With increasing process complexity in developing Point of Care diagnostic devices, manufacturers face a challenge realizing economic benefits due to uncertain development costs and timelines, instrument costs and device fleet maintenance.

“The rise of connected devices, centralized data storage and machine learning are changing the way POC diagnostics deliver value.”


Guide: Best Practices for Point of Care Product Development


The rise of connected devices, centralized data storage and machine learning (ML), however, are changing the way Point of Care (POC) diagnostics deliver value, and provide a pathway to improved overall efficiency.

The medical device sector has been somewhat slow in adopting some of this new technology, but awareness and uptake are increasing rapidly. Innovative technologies that utilize algorithms and ML now enable Point of Care testing (POCT) devices to produce quantitative lab-quality test results, including some with CLIA waivers. According to a recent article by Dr. Eric Topol, the number of FDA approved uses of artificial intelligence (AI) in healthcare doubled in 2019.1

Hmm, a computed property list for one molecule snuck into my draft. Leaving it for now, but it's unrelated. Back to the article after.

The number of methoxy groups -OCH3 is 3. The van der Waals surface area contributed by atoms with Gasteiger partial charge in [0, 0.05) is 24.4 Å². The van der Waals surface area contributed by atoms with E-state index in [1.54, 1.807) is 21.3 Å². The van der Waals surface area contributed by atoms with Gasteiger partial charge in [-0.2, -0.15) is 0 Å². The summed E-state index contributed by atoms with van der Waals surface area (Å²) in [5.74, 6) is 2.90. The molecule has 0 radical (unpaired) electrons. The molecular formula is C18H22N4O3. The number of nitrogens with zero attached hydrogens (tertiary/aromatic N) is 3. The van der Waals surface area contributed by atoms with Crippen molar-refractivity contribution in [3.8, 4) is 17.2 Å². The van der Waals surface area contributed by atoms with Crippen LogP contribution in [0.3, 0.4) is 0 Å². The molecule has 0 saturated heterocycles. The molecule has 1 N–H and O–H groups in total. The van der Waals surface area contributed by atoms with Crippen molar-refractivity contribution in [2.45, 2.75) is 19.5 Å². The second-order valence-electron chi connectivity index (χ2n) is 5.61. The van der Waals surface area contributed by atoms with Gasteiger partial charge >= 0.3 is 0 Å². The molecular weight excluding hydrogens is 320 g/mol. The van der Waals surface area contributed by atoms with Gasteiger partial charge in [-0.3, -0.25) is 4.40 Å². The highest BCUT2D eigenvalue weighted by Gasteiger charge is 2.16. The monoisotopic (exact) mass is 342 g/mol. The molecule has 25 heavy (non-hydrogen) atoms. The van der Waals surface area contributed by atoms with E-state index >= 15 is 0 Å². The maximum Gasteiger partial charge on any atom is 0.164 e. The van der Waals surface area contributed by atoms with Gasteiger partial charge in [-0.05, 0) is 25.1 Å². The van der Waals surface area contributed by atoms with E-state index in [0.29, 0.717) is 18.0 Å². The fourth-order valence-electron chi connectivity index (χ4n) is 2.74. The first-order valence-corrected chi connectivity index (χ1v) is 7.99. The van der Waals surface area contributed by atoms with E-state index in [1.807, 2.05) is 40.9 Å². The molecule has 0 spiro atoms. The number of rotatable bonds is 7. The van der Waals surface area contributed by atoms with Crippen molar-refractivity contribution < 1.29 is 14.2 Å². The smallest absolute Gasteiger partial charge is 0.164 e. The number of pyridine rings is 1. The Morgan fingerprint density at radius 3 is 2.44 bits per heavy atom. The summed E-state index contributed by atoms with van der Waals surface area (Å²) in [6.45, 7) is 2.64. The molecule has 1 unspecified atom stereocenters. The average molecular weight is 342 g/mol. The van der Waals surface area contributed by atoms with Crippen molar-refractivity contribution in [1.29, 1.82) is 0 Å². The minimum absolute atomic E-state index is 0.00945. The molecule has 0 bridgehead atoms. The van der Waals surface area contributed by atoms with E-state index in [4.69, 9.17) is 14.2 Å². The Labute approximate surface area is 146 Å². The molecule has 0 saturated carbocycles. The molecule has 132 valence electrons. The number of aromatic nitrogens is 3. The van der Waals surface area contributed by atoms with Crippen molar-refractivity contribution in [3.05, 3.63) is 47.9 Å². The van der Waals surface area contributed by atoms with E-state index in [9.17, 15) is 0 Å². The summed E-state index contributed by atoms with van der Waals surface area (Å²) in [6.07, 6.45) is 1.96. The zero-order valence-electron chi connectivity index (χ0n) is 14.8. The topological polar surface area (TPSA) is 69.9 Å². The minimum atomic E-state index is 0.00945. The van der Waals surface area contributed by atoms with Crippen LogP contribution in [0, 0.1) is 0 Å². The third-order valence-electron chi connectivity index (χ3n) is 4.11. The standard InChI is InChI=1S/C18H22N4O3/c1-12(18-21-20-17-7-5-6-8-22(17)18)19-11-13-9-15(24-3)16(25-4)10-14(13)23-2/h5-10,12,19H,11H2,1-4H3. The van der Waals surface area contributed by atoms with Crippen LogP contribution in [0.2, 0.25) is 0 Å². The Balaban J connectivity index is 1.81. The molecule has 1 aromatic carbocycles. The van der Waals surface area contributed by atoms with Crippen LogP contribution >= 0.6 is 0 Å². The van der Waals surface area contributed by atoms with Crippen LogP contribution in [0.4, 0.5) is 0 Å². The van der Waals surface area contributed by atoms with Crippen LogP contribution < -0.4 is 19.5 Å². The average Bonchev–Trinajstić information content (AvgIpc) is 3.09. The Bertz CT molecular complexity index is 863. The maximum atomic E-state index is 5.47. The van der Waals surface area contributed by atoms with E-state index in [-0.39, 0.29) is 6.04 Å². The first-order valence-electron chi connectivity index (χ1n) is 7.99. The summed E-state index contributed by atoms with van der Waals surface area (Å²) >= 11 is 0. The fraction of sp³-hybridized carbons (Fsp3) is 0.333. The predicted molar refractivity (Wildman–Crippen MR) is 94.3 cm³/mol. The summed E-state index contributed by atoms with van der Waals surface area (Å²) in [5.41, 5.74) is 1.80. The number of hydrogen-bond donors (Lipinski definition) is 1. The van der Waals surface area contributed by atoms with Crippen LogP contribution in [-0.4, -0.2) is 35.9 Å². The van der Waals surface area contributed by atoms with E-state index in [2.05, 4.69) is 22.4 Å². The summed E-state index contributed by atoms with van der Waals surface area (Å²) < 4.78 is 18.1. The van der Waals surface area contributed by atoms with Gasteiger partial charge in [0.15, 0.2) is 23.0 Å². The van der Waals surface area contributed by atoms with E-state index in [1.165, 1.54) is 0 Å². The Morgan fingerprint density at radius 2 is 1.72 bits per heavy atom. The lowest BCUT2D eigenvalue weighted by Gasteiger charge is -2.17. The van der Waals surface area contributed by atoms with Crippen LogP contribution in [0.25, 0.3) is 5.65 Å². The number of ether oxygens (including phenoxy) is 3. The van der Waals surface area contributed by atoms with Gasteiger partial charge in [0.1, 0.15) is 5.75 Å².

In this article, we consider the critical success factors in the development and deployment of POCT diagnostic devices – timeline, cost, differentiation – and how the adoption of cloud solutions can impact these factors as a product is defined, developed and deployed.

Leverage cloud software to shorten development timelines

Time is money, and in the context of POC product development, software effort often consumes a significant portion of the development budget. Wherever possible, common software components should be leveraged (e.g., hardware interfaces); however, new regulations and user requirements invariably add new functionality and, in turn, development time.